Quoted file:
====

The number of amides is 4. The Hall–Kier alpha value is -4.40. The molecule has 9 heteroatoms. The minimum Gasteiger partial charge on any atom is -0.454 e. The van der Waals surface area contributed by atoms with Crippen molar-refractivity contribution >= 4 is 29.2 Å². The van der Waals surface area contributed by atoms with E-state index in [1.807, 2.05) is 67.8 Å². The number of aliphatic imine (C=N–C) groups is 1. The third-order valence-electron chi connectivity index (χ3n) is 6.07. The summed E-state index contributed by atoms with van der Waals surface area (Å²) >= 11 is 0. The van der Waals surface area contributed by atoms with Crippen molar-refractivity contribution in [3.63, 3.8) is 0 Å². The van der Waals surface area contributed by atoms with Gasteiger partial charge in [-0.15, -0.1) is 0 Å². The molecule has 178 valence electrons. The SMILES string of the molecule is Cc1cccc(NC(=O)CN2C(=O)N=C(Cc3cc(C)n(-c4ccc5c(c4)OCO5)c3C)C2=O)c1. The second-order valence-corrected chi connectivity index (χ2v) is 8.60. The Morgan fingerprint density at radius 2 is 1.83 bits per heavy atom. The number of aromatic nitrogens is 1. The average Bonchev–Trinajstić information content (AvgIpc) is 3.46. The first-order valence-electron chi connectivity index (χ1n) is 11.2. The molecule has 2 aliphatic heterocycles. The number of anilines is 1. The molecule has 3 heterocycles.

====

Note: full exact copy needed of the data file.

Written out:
The number of amides is 4. The Hall–Kier alpha value is -4.40. The molecule has 9 heteroatoms. The minimum Gasteiger partial charge on any atom is -0.454 e. The van der Waals surface area contributed by atoms with Crippen molar-refractivity contribution >= 4 is 29.2 Å². The van der Waals surface area contributed by atoms with E-state index in [1.807, 2.05) is 67.8 Å². The number of aliphatic imine (C=N–C) groups is 1. The third-order valence-electron chi connectivity index (χ3n) is 6.07. The summed E-state index contributed by atoms with van der Waals surface area (Å²) >= 11 is 0. The van der Waals surface area contributed by atoms with Crippen molar-refractivity contribution in [3.63, 3.8) is 0 Å². The van der Waals surface area contributed by atoms with Gasteiger partial charge in [-0.15, -0.1) is 0 Å². The molecule has 178 valence electrons. The SMILES string of the molecule is Cc1cccc(NC(=O)CN2C(=O)N=C(Cc3cc(C)n(-c4ccc5c(c4)OCO5)c3C)C2=O)c1. The second-order valence-corrected chi connectivity index (χ2v) is 8.60. The Morgan fingerprint density at radius 2 is 1.83 bits per heavy atom. The number of aromatic nitrogens is 1. The average Bonchev–Trinajstić information content (AvgIpc) is 3.46. The first-order valence-electron chi connectivity index (χ1n) is 11.2. The molecule has 2 aliphatic heterocycles. The number of anilines is 1. The molecule has 3 heterocycles.